According to the Alzheimer's Association, Alzheimer's disease is the sixth leading cause of death in the United States today, with more than 5 million Americans currently living with the disease. Since 2000, deaths by heart disease have decreased by 14 percent while deaths from Alzheimer's have increased by 89 percent. The disease, which causes memory loss and dementia, kills more people than breast and prostate cancer combined.
Holiday gatherings are just around the corner, and although many love spending time with Grandparents and parents, Thanksgiving and Christmas can be overwhelming and confusing with the large crowds and new places outside of their typical routine.
The author of "I Care — A Handbook for Care Partners of People with Dementia," offers some tips for helping an elderly family member get through these holiday events with minimal stress.
Try not to get frustrated. Older adults may not remember everything, but they are aware if you are frustrated with the conversation. Be patient. Dedicate someone to help seniors during the gathering. A son or daughter may be able to fill in the gaps, assist with details such as where the bathroom is or where to sit at the dinner table or answer other questions as they arise.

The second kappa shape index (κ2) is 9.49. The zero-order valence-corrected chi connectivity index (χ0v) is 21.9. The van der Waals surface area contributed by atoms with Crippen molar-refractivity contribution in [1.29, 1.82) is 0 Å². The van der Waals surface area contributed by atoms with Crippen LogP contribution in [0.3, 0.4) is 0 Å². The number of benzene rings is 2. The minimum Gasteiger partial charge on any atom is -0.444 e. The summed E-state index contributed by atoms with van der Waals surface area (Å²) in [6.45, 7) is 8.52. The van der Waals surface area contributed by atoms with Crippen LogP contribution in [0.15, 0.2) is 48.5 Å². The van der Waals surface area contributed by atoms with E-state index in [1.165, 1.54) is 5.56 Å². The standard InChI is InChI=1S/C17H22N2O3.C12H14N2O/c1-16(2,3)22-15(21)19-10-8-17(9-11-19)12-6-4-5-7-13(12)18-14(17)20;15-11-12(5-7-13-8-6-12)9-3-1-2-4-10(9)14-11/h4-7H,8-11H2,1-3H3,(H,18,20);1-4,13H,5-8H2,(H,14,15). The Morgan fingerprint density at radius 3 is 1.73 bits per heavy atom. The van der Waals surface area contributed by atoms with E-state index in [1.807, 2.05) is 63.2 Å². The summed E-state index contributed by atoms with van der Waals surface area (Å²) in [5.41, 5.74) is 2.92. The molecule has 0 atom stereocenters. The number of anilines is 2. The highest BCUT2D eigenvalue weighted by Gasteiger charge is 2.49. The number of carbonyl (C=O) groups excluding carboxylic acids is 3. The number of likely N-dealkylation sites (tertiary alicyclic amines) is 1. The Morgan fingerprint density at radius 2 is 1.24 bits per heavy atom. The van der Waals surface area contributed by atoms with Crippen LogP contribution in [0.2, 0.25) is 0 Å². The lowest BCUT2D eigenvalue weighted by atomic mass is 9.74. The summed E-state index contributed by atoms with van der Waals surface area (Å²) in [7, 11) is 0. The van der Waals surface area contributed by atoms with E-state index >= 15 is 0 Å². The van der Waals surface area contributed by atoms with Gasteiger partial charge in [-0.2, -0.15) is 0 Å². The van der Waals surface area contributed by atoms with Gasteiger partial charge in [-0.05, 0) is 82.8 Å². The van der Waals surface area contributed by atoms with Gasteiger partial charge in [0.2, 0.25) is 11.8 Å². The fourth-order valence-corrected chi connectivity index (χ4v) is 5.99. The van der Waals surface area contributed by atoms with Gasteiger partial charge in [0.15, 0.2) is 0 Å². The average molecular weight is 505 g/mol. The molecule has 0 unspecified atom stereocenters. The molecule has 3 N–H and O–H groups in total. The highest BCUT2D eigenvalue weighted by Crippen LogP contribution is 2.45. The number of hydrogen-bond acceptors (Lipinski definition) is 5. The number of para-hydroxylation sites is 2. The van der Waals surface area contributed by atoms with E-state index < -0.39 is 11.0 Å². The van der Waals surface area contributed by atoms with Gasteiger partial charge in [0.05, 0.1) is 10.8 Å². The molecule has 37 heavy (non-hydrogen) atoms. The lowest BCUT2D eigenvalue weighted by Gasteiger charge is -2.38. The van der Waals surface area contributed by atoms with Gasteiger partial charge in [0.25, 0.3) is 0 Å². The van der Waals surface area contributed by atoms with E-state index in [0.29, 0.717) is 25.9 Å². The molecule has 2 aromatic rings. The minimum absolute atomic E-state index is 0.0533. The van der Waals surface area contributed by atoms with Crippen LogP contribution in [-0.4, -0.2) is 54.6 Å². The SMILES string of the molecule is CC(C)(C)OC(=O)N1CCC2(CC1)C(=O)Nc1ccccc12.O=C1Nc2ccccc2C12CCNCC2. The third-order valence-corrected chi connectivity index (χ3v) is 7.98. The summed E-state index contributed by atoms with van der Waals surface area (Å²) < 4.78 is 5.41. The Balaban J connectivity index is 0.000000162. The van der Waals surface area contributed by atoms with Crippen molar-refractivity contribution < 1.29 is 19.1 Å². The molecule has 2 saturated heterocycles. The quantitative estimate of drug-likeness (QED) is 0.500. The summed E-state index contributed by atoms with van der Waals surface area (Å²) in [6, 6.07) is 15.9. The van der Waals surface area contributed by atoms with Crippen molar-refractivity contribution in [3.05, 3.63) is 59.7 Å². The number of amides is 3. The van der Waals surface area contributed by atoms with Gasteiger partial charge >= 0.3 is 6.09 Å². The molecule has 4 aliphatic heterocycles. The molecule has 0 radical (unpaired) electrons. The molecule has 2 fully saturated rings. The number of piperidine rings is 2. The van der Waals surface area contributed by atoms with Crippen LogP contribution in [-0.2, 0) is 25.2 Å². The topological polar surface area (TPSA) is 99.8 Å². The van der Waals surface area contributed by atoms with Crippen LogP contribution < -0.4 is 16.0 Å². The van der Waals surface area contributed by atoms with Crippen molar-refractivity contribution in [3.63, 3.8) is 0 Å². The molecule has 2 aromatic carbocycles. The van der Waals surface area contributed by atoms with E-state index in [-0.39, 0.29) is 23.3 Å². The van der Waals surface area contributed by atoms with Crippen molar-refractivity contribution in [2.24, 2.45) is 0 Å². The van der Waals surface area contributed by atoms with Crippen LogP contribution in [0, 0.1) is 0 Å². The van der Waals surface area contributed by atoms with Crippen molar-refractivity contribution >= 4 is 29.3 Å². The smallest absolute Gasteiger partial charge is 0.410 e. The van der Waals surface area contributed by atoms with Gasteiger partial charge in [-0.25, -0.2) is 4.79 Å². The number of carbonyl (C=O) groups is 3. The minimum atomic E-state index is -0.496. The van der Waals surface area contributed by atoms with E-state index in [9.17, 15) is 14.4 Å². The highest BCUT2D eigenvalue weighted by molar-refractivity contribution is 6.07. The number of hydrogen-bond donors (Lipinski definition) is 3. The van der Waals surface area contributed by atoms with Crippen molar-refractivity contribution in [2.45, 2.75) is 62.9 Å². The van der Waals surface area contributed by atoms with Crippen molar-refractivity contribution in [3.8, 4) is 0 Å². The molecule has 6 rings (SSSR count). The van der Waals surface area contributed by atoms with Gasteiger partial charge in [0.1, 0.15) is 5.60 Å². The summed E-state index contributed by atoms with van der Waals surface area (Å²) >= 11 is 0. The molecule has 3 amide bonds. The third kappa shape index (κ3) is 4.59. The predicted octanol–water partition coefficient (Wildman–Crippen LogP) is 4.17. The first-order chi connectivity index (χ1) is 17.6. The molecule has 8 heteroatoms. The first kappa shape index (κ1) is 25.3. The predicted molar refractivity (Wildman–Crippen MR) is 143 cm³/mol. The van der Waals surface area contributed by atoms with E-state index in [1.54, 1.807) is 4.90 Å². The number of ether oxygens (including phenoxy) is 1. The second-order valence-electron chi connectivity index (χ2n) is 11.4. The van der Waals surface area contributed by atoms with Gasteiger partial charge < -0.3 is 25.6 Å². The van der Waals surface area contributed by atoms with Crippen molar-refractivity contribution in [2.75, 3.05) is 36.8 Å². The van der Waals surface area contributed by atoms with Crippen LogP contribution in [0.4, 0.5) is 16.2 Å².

Try to keep grandma or grandpa busy with a task in the kitchen or a walk around the yard or home while dinner is getting ready. Give them a purpose, so they feel useful and stay engaged.
Use pictures to stimulate memories, but don't force them to recollect something they simply don't remember.
And don't forget safety first. Make sure someone drives your elderly relative to the event and keep a watchful eye out for potential dangers to someone who can't remember things clearly.
Most of all, continue to love, spend time with and have conversations with those suffering from Alzheimer's. You may repeat yourself often. You may feel hurt if they forget your name. But you'll never regret the precious moments spent with your loved one.